I can crush science fiction TV shows in the same way Oliver can crush an entire bag of gummy sharks: hungrily, greedily, and in one night. Okay maybe two nights for me. What can I say? We all have our talents.

In addition to just being a guilty pleasure, these TV shows teach me a lot about life and the way we live… and I have an especial soft spot for Joss Whedon scifi TV shows, many of which were tragically cancelled far too soon for anyone to believe in any kind of divine justice.


Anyway, his show “Dollhouse” is set in a futuristic world in which an illegal luxury business rents out custom-made people for weekends at a time. The company takes people, erases their entire personality, and can imprint and erase new personalities onto the individual’s body at will. They thus have the ability to offer the rich the perfect date, the perfect private detective, etc., etc.

In the words of the detective: “Nobody has everything they want. It’s a survival pattern. You get what you want, you want something else. If you have everything, you want something else, something more extreme, something more specific, something perfect.”

And it’s true. If we get caught up in the vicious cycle of wanting the next thing, where do we stop? We don’t. It always has to be bigger, better, louder, faster, more. Lucky for us there’s a way out unbeknownst to Detective Ballard; we can get what we need. We get loved and feel cared about and worthwhile. But gee, if we don’t remember that or even know that, nothing is too extreme to dull our pain– even manufacturing people.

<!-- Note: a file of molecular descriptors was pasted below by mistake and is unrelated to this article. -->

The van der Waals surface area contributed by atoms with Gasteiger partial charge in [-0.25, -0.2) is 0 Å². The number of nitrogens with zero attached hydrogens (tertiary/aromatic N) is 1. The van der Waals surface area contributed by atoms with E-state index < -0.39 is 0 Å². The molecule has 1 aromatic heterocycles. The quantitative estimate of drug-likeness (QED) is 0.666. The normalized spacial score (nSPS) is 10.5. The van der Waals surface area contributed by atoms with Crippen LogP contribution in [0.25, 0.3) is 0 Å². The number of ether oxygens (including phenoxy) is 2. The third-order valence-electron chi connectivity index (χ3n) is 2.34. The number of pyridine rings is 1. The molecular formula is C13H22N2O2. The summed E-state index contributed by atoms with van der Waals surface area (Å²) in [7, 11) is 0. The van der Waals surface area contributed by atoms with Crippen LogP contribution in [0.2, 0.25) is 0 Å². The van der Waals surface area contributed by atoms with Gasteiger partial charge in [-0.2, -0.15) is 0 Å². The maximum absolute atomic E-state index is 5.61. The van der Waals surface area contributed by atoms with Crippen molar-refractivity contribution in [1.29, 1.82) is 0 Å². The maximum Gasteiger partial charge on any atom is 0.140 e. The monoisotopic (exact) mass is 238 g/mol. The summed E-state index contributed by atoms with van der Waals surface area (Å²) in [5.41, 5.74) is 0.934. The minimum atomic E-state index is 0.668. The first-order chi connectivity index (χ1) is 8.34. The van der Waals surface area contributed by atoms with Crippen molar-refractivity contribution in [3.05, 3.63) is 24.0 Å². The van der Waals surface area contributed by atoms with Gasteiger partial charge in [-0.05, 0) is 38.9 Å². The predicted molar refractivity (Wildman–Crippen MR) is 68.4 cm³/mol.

Because at the end of the day this may seem like a romanticized, crazy notion, but this is exactly what we try to do to people on a daily basis. We try to control them.

What’s the real difference between us and the Dollhouse?

The company is more effective.

Essentially, that’s it. Our intent remains the same: satisfying another whim or desire at the expense of a human being. Our methods are simply messier and less effective since the only tools at our disposal are intimidation and bribery. Oh honey could we please do what I want this weekend? Gee honey, you promised. Well honey, you better. It’s easy to identify that it’s wrong when confronted with the idea of a company handling these transactions for a profit. Somehow adding money makes the whole operation seem that much more sinister.

But again we turn to Detective Ballard: “In order to give somebody a new personality, you have to wipe their existing one. As far as I’m concerned, that’s murder.”

Again, easy to label as a freakishly exaggerated dystopia, but it is still somehow accurate and applicable. Every time we go to control someone, no matter how seemingly insignificant, we’d do well to recognize that we are attempting to destroy a piece of them and replace it with our own arts and crafts, our own creations.


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